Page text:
UI/UX Tip 5: Well-defined buttons & links are crucial

26 Apr. 22
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Use the Clickability Factor seriously

 

Sometimes, it’s a good idea to think outside the box. Try using a different colour to spice up an abstract painting. You can add a pinch of something new to your family’s cooking recipe.

In other cases, it is not a good idea to think outside the box. The windshield wiper button should not be placed near the radio. This would frustrate car owners. It could be a nice design, but it would make it difficult to use. Although it could be fun to change the keys’ positions on a keyboard, it would pose a Mount Everest accessibility challenge. People would die if they saw “Go” signs in red and “Stop” signs in green.

It’s essential to balance innovation based on context. It’s important to stick to what users are comfortable with in order to help them achieve their goals. However, this doesn’t mean that you shouldn’t be creative. Conventions can help guide your creativity.

This principle is also applicable to web design. Clicks are the heart of web design. This includes clicking links, buttons and key features such as tabs and navigation. These micro UI features are essential to creating a macro UI that is usable. It is important to make things clickable and easily clickable. Let’s not forget about links and buttons. They are the centre of attention. Buttons must look like Buttons, and Links should look like links.

 

Buttons Look Like Buttons

 

If one of the outcomes of using your product involves the click of a button, the user must know what that button is. A button should be recognizable as a button.

Some usability testing might show that a red button is more user-friendly than a grey one. Many users are unhappy with the flat design trend. Google’s material design allows for shadows, depth, and other effects to ensure that buttons are always known to be buttons.

In an article entitled Flat Design and Realism: Which Side are You on? the author states that flat design has taken over digital design last year. The hallmarks of skeuomorphic designs – embossed, bevel effects, drop shadows, and reflective shimmers – have all been replaced by minimalist design, bold colours, sharp edges, lines, simple typography, and very little shadowing.

The flat design was created in response to skeuomorphism. This design trend focuses on making sure that every aspect of your interface looks realistic. Flat design is a great design choice for its aesthetic, colour, and innovative typography, but it also has some limitations. Users often don’t know where they should click. This is a major area in which flat design falls short.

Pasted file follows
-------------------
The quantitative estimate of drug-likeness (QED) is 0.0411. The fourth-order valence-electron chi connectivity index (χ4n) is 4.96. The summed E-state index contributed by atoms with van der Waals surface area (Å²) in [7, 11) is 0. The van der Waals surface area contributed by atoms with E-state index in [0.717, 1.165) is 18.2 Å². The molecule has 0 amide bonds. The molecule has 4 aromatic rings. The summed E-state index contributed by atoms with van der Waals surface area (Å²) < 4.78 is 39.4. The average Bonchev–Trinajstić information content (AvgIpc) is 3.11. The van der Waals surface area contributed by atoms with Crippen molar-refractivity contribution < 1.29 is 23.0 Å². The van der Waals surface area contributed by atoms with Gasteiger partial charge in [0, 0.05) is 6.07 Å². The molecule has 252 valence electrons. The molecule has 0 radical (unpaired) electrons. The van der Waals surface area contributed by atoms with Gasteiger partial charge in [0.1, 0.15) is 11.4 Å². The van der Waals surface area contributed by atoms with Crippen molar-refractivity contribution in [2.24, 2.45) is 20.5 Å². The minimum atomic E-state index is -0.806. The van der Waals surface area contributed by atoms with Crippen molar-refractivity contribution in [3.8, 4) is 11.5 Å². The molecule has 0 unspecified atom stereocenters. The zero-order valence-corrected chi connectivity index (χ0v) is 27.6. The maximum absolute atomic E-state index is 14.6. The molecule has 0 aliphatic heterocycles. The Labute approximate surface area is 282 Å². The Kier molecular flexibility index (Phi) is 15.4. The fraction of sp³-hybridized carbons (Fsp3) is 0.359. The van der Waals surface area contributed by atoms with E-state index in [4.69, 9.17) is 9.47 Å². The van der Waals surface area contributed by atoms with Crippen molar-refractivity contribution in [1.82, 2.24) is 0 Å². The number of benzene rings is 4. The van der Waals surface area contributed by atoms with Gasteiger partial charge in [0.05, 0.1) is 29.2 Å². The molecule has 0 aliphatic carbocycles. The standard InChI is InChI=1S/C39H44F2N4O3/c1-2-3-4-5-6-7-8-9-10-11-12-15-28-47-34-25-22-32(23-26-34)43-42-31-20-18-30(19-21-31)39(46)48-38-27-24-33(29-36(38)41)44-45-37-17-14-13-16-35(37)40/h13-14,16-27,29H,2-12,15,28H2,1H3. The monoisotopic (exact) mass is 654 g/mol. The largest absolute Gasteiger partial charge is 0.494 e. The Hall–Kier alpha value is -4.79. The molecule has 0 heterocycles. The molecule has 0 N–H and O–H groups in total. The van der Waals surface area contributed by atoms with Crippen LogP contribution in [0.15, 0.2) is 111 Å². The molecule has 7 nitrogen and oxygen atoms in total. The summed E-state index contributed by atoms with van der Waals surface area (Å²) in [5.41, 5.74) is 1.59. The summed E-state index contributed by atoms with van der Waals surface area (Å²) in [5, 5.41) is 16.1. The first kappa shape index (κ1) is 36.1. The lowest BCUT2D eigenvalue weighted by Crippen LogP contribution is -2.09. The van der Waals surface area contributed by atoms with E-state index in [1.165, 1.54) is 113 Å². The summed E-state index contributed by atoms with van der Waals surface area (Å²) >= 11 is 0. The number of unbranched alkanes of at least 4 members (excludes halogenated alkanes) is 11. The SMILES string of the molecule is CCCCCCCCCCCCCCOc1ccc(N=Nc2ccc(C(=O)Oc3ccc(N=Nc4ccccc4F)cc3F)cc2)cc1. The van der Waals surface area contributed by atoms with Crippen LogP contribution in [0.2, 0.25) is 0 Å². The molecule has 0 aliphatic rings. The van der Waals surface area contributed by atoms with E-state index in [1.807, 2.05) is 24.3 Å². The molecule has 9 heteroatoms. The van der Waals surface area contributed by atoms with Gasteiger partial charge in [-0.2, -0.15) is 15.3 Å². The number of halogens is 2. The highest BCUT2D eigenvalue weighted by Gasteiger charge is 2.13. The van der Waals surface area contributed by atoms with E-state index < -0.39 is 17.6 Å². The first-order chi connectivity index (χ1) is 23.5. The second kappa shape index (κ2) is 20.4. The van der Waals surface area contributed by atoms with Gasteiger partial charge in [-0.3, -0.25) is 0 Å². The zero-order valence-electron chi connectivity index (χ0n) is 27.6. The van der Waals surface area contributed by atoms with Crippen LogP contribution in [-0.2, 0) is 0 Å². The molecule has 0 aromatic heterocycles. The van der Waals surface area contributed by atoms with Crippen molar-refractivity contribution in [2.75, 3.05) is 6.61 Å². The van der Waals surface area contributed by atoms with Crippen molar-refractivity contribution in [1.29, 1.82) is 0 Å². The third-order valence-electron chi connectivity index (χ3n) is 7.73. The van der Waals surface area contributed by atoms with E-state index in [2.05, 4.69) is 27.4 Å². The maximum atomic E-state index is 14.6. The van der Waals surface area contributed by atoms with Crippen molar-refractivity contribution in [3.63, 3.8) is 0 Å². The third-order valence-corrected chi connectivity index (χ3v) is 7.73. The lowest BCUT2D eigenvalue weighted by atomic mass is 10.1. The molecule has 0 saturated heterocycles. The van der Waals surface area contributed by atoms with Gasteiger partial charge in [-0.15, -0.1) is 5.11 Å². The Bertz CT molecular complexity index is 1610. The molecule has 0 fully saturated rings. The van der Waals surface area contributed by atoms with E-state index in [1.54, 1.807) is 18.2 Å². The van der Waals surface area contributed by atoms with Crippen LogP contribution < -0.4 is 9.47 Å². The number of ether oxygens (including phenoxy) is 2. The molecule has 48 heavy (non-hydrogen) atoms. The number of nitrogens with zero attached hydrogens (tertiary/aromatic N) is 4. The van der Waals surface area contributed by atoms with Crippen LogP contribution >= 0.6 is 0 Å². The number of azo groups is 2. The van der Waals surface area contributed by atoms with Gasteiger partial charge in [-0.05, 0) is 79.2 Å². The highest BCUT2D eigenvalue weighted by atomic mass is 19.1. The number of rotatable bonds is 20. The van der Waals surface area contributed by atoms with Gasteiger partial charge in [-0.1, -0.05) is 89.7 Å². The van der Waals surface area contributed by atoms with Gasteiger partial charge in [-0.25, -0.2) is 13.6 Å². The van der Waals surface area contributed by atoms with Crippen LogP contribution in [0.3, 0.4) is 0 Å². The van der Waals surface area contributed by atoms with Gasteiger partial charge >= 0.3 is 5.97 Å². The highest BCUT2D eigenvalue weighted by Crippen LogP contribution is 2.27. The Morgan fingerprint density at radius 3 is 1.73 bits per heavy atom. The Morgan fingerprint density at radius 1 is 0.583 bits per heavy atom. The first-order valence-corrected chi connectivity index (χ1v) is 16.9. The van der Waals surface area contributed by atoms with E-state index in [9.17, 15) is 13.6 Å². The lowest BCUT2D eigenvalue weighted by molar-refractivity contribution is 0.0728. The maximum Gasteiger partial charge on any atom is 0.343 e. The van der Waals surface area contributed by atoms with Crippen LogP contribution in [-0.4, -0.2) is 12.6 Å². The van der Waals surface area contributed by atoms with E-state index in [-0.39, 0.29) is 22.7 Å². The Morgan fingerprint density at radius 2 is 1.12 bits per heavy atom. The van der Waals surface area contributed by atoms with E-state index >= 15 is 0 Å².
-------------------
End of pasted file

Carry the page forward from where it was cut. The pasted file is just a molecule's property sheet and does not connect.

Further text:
Google’s material design is a happy middle. It borrows elements from flat design and skeuomorphism. However, buttons still look like buttons and designers have the freedom to keep it simple. The important thing is that users know where they click and the web’s entire world revolves around clicks.

Which of these buttons is it?



The first option takes you to gluten-free recipes. However, the second option could be misinterpreted as an extraneous design element or tag. It is important that you clearly indicate to your users what they should click in order to improve clickability.

Similar, Links Should Look Like

 

Steve Krug wrote in his classic book Don’t Make Me Think that “A large part of what people do on the internet is looking for next thing to click. It’s important to clearly indicate what’s clickable.”

People want to know where they can go to get to Point A and Point B. While links are an aesthetic benefit, it doesn’t help usability. A link is a way for someone to locate a similar article on your blog.

The user can quickly see what the next step is by underlining and giving it a different colour. A common convention is to use blue underlined links which change colour when clicked. This allows users to keep track of what’s been seen. You can use other colours, but they must be consistent. Black underlined text might not indicate that there’s a link.

Strong colour and an underline are important to make sure that links appear actionable and consistent.

Which of these is a hyperlink?


 

Helping users achieve their goals

It’s all about making your site easy to use.

Both usability and aesthetics are equally important. Even usability should be considered aesthetics. If your website isn’t an interactive advertising platform, it’s likely that users will have some purpose in visiting it.

This goal must be easily achieved by users. Clear visual clues, i.e. well-defined buttons and links, are crucial.

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